This appnote provides a simple solution to prevent damage in a cell-phone's battery-charging system should the baseband processor lock up. The circuit monitors the processor and intervenes to prevent a short between the battery and the PWM charger supply.
A mobile phone's battery charging chores are handled in part by its baseband controller, which includes a proprietary charging algorithm. This algorithm generates a PWM signal that controls Q2, the low-on-resistance p-channel MOSFET shown in Figure 1. This transistor connects a wall cube present at the Charger Input terminal to the battery. In order to reduce power dissipation and thermal problems within the phone, the wall cube includes a current limit specified to meet the requirements of the battery's specific chemistry and the time period in which the battery must be fully recharged.
This charging scheme can present a problem if the baseband processor locks up. Damage can occur if the charger is connected directly to the battery for any length of time. What is needed is a simple add-on circuit that monitors the PWM input and disables the series power switch if the PWM input is inactive for more than a predetermined period of time. Ideally, this circuit protection should operate independently of the processor, and be capable of restarting should the PWM signal return.
In the circuit of Figure 2, a MAX6321-HPUK30-CY power-on reset plus watchdog device (IC1) gates the PWM input with a MAX4514-CUK normally open SPST analog switch (IC2). R4, D2, and C1 protect the two ICs when the wall cube places excessive voltage on the Vcc line. Because the quiescent current of the additional circuit is very low (30µA), the choice of R4 is non-critical. R4 is chosen to provide just enough current to activate the "knee" characteristic in the zener diode (0.5mA). When the charger is unplugged, no power reaches the protection circuit, and thus it doesn't burden the battery.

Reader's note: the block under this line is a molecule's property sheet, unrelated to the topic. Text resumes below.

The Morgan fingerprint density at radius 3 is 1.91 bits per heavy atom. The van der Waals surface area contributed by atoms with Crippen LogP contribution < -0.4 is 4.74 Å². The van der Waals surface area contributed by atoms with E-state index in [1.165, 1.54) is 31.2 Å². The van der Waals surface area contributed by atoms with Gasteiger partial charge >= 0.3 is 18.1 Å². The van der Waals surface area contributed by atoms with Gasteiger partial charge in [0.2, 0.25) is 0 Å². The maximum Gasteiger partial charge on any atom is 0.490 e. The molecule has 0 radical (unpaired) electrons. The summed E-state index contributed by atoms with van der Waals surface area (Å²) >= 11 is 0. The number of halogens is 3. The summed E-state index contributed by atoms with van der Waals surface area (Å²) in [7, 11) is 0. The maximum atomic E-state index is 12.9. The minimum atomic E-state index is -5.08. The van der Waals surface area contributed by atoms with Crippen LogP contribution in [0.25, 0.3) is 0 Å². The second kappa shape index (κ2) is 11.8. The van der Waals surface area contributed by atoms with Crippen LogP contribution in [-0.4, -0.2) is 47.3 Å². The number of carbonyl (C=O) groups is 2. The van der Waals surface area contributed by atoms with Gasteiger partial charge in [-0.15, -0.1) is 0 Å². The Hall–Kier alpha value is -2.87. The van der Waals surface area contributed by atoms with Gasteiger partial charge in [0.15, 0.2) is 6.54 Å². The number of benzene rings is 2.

The RESET/ output is used to produce a CHARGER READY/ interrupt signal. When high, this signal permits the baseband controller CPU to operate, causing the PWM signal to be activated. The open-drain structure of RESET/ allows it to connect to another part of the circuit operating from the same or a different supply voltage. Thus when the charger isn't required, the watchdog and PWM circuit are powered down.
The sequence of events begins with an active charger connected to the charger input socket. When the supply voltage on VCC reaches above 3V (for the version of the MAX6321 whose part number includes "-30"), the Reset period begins. Two hundred milliseconds later, Reset/ goes high, closing the SPST analog switch and routing the PWM input to Q1 via R1. At the same time, the watchdog input goes active and monitors the PWM input. If a transition, either positive or negative, is not received at WDI within 1.6secs, RESET/ becomes active, disabling the PWM input, and pausing the charger algorithm via the CPU interrupt (Charger Ready Signal).
Both ICs are available in 5-lead SOT23 packages, and thus the additional space required by the protection circuit is minimal.
Figures 3 and 4 show the timing relationships between incoming charger supply, Reset and Watchdog.
VCC is the charger input supply. When the charger supply is connected and rising through 3V, the MAX6321 enters the Reset period trp. Charging is disabled during this period. At Reset timeout, charging is enabled when the baseband PWM signal is connected to the series power switch.
The Watchdog input monitors the incoming baseband PWM charging control signal at the end of the Reset timeout period. If no activity is detected by the Watchdog input, the Reset timeout period is activated, and the sequence begins again. In this way, while the charger is connected, the battery is checked every 1.8s; when the baseband PWM signal becomes active, the series power switch is again enabled, allowing the PWM signal to determine the duty cycle by which the charger connects to the battery.